The article identifies how the nexus between democracy, security, humanitarianism and development was built up from the 1990s. It analyses how the discourse of post-conflict peacebuilding has emerged as a notable component of a liberal democratic international order. The article argues that the transformations in peacekeeping operations depend upon a specific spatiotemporal combination ? a cleavage between a global and a humanitarian space and the temporality of development. For South American countries, participation in peacekeeping operations became a way to assert themselves as participants of a liberal democratic international order and a reflexive mode to strengthen the process of transformation of their own societies in order to be integrated into a new global cartography.
In the increasing amount of published research and critical commentary on sport for development and Peace (sdp) two related trends are apparent. The first is a clear belief that, under certain circumstances, sport may make a useful contribution to work in international development and peace building; the second is that criticisms of it are frequently constructive, intended to support the work of practitioners in the field by outlining the limitations of what may be achieved through sport, and under what circumstances. Given these trends, public sociology provides a useful framing device for research and commentary and academics should now engage more directly with practitioners and provide more accessible summaries of their research to those engaged in sdp. We provide a brief introduction to public sociology, and outline its relevance in the sociology of sport, before making suggestions about the incorporation of public sociology into sdp research. Three main overlapping areas of research emerge from a public sociology perspective, and are needed in order to engage in a constructively critical analysis of sdp: descriptive research and evaluation; analyses of claims making; and critical analyses of social reproduction. The paper concludes with a brief examination of the dilemmas that may be encountered by those engaging in public sociology research, in both the academy and the field.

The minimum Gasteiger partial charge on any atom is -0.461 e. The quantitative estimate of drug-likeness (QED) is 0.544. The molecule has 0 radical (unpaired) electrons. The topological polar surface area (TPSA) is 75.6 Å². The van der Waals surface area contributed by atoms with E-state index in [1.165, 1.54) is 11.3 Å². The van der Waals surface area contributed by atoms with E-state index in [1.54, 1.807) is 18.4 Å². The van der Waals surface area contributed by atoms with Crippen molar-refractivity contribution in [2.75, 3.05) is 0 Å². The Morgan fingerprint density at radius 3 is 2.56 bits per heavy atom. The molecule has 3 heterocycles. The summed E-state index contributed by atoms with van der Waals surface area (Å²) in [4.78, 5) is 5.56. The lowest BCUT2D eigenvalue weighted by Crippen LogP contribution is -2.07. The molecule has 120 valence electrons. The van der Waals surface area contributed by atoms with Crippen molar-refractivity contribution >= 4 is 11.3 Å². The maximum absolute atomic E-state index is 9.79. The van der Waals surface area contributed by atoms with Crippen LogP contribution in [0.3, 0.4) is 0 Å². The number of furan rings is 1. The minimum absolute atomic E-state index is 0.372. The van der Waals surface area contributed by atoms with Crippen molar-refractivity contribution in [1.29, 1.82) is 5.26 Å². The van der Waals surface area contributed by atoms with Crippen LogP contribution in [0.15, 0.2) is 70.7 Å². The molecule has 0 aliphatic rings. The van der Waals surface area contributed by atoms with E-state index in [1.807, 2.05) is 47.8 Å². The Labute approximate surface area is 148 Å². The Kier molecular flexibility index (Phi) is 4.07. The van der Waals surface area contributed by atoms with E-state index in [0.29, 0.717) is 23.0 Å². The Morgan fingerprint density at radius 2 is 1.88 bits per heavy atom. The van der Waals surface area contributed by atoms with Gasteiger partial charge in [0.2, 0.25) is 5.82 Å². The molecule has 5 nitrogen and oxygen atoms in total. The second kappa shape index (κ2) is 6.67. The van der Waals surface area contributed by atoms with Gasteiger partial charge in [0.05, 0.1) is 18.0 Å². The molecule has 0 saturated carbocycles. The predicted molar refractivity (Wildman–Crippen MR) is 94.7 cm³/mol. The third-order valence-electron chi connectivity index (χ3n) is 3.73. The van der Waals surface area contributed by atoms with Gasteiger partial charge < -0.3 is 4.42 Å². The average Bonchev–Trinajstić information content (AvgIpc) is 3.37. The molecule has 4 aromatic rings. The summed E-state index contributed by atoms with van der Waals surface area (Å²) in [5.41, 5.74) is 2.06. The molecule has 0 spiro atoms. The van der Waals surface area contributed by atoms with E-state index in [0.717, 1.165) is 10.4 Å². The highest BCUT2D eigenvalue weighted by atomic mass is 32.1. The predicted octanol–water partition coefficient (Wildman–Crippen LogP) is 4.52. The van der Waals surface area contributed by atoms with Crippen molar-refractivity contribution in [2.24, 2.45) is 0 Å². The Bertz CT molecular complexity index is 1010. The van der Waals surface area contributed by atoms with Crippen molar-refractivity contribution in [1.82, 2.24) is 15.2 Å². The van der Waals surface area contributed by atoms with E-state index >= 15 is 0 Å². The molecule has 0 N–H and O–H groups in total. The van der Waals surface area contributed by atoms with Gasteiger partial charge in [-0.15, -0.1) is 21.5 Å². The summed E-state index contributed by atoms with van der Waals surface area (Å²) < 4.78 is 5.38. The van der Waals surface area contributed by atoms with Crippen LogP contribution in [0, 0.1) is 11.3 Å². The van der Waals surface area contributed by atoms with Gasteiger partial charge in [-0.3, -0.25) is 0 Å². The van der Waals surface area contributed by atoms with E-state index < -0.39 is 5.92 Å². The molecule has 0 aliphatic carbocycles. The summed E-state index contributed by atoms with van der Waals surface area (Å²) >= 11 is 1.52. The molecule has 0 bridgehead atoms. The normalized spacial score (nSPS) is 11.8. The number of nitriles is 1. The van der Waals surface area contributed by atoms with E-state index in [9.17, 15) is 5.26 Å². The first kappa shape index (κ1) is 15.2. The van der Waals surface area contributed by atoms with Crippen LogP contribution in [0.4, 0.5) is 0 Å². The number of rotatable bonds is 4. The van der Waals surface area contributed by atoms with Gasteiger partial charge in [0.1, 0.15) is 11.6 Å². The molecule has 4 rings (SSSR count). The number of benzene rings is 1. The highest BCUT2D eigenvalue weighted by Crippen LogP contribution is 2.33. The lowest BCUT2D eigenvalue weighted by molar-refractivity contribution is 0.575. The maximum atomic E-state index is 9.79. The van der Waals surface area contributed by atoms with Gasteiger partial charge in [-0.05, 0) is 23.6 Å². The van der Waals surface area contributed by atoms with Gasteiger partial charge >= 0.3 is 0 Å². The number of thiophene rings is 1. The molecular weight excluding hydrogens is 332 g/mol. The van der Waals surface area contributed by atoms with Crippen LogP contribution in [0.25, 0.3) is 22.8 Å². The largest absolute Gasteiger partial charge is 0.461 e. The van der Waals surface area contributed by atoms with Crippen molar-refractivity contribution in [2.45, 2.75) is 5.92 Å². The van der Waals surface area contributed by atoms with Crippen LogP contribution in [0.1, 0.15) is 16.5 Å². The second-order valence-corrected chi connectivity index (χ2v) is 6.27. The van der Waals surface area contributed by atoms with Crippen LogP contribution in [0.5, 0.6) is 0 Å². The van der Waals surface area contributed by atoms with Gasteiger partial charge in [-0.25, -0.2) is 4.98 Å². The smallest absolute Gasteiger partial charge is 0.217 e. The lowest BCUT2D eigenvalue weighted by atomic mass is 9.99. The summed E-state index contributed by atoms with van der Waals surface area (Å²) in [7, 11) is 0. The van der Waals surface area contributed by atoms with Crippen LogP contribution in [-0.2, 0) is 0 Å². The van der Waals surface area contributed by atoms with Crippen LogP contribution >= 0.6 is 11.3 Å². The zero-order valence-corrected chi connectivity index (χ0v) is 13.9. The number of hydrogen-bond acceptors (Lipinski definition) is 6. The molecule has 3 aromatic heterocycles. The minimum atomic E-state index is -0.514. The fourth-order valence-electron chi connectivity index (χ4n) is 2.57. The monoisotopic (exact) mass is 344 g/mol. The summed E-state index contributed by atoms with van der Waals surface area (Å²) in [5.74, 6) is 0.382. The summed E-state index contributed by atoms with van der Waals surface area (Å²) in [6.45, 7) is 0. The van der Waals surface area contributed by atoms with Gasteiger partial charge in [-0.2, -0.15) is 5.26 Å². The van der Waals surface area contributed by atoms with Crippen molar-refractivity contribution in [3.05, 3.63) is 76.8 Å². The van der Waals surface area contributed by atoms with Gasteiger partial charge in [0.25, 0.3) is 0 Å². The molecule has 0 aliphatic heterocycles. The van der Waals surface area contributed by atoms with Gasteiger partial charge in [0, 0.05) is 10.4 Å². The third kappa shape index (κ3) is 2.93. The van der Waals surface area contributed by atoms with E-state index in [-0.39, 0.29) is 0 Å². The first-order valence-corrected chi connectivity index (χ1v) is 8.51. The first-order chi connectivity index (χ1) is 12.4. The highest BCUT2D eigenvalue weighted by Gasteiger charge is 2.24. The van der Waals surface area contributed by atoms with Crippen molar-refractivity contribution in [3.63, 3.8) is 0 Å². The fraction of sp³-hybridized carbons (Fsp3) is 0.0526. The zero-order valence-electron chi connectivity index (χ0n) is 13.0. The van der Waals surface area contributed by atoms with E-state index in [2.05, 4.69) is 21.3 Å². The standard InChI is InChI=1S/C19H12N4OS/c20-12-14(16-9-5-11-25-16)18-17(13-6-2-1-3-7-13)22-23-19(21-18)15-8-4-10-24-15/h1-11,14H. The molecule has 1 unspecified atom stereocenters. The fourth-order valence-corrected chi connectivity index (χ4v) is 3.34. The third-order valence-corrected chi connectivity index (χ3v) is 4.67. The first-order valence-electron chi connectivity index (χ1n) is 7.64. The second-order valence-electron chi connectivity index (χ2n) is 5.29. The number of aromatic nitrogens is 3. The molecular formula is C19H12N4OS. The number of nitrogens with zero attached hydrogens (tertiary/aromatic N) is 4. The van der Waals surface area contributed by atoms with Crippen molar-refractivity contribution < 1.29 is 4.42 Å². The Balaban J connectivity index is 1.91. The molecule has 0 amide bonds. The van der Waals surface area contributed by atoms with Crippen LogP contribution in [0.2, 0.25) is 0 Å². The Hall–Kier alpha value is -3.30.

In countries affected by insurgencies, development programs may potentially reduce violence by improving economic outcomes and increasing popular support for the government. In this paper, we test the efficacy of this approach through a large-scale randomized controlled trial of the largest development program in Afghanistan at the height of the Taliban insurgency. We find that the program generally improved economic outcomes, increased support for the government, and reduced insurgent violence. However, in areas close to the Pakistani border, the program did not increase support for the government and actually increased insurgent violence. This heterogeneity in treatment effects appears to be due to differences between districts in the degree of infiltration by external insurgents, who are not reliant on the local population for support. The results suggest that while development programs can quell locally-based insurgencies, such programs may be counterproductive when implemented in areas where insurgents are not embedded in the local population.